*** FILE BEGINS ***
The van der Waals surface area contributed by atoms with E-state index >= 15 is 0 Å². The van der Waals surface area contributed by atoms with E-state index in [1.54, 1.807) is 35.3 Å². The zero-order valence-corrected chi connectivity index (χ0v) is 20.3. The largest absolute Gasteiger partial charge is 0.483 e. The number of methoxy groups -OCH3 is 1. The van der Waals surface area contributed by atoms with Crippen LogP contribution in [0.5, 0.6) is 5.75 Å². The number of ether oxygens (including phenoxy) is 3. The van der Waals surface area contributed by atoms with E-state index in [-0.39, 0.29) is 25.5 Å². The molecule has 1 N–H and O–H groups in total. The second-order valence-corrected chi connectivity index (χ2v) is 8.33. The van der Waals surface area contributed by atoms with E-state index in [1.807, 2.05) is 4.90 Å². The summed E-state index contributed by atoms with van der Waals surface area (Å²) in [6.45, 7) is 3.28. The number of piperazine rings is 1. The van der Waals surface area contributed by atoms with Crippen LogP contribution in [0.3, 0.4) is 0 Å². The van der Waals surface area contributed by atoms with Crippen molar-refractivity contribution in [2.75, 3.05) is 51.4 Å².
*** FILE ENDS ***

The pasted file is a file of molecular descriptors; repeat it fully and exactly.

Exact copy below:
The van der Waals surface area contributed by atoms with E-state index >= 15 is 0 Å². The van der Waals surface area contributed by atoms with E-state index in [1.54, 1.807) is 35.3 Å². The zero-order valence-corrected chi connectivity index (χ0v) is 20.3. The largest absolute Gasteiger partial charge is 0.483 e. The number of methoxy groups -OCH3 is 1. The van der Waals surface area contributed by atoms with Crippen LogP contribution in [0.5, 0.6) is 5.75 Å². The number of ether oxygens (including phenoxy) is 3. The van der Waals surface area contributed by atoms with E-state index in [-0.39, 0.29) is 25.5 Å². The molecule has 1 N–H and O–H groups in total. The second-order valence-corrected chi connectivity index (χ2v) is 8.33. The van der Waals surface area contributed by atoms with E-state index in [1.807, 2.05) is 4.90 Å². The summed E-state index contributed by atoms with van der Waals surface area (Å²) in [6.45, 7) is 3.28. The number of piperazine rings is 1. The van der Waals surface area contributed by atoms with Crippen LogP contribution in [0.3, 0.4) is 0 Å². The van der Waals surface area contributed by atoms with Crippen molar-refractivity contribution in [2.75, 3.05) is 51.4 Å².